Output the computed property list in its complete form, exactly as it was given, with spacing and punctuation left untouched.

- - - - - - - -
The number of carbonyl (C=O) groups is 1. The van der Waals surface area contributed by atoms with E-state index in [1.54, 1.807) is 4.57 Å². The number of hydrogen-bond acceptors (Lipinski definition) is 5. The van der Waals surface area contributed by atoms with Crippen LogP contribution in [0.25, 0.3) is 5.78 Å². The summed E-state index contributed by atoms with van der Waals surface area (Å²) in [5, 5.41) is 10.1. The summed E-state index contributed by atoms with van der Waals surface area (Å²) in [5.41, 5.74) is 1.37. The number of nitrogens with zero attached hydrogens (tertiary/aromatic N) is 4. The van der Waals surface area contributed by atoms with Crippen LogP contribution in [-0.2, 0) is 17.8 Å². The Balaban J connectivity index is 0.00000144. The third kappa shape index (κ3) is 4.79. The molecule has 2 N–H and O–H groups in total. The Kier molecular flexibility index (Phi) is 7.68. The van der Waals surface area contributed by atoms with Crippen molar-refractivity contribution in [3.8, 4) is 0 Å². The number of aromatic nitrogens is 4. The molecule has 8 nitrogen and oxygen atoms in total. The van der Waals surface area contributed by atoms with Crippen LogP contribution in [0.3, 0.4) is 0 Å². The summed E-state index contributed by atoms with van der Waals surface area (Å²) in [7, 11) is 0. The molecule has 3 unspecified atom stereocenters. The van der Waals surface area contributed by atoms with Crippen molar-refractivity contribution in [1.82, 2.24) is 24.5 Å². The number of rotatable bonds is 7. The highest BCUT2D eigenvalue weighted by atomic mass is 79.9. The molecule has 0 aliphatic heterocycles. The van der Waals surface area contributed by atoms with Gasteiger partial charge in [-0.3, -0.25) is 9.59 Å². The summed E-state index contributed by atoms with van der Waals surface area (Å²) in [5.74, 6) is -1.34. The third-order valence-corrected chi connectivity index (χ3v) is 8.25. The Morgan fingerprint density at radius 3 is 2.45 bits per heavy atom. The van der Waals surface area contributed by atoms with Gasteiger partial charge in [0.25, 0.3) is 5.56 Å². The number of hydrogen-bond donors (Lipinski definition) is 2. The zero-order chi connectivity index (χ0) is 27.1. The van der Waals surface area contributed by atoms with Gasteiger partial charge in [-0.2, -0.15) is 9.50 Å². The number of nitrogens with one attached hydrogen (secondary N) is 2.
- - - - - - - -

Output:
The number of carbonyl (C=O) groups is 1. The van der Waals surface area contributed by atoms with E-state index in [1.54, 1.807) is 4.57 Å². The number of hydrogen-bond acceptors (Lipinski definition) is 5. The van der Waals surface area contributed by atoms with Crippen LogP contribution in [0.25, 0.3) is 5.78 Å². The summed E-state index contributed by atoms with van der Waals surface area (Å²) in [5, 5.41) is 10.1. The summed E-state index contributed by atoms with van der Waals surface area (Å²) in [5.41, 5.74) is 1.37. The number of nitrogens with zero attached hydrogens (tertiary/aromatic N) is 4. The van der Waals surface area contributed by atoms with Crippen LogP contribution in [-0.2, 0) is 17.8 Å². The Balaban J connectivity index is 0.00000144. The third kappa shape index (κ3) is 4.79. The molecule has 2 N–H and O–H groups in total. The Kier molecular flexibility index (Phi) is 7.68. The van der Waals surface area contributed by atoms with Crippen molar-refractivity contribution in [3.8, 4) is 0 Å². The number of aromatic nitrogens is 4. The molecule has 8 nitrogen and oxygen atoms in total. The van der Waals surface area contributed by atoms with Crippen LogP contribution in [0.3, 0.4) is 0 Å². The summed E-state index contributed by atoms with van der Waals surface area (Å²) in [7, 11) is 0. The molecule has 3 unspecified atom stereocenters. The van der Waals surface area contributed by atoms with Crippen molar-refractivity contribution in [1.82, 2.24) is 24.5 Å². The number of rotatable bonds is 7. The highest BCUT2D eigenvalue weighted by atomic mass is 79.9. The molecule has 0 aliphatic heterocycles. The van der Waals surface area contributed by atoms with Gasteiger partial charge in [-0.3, -0.25) is 9.59 Å². The summed E-state index contributed by atoms with van der Waals surface area (Å²) in [5.74, 6) is -1.34. The third-order valence-corrected chi connectivity index (χ3v) is 8.25. The Morgan fingerprint density at radius 3 is 2.45 bits per heavy atom. The van der Waals surface area contributed by atoms with Gasteiger partial charge in [0.25, 0.3) is 5.56 Å². The number of hydrogen-bond donors (Lipinski definition) is 2. The zero-order chi connectivity index (χ0) is 27.1. The van der Waals surface area contributed by atoms with Gasteiger partial charge in [-0.2, -0.15) is 9.50 Å². The number of nitrogens with one attached hydrogen (secondary N) is 2.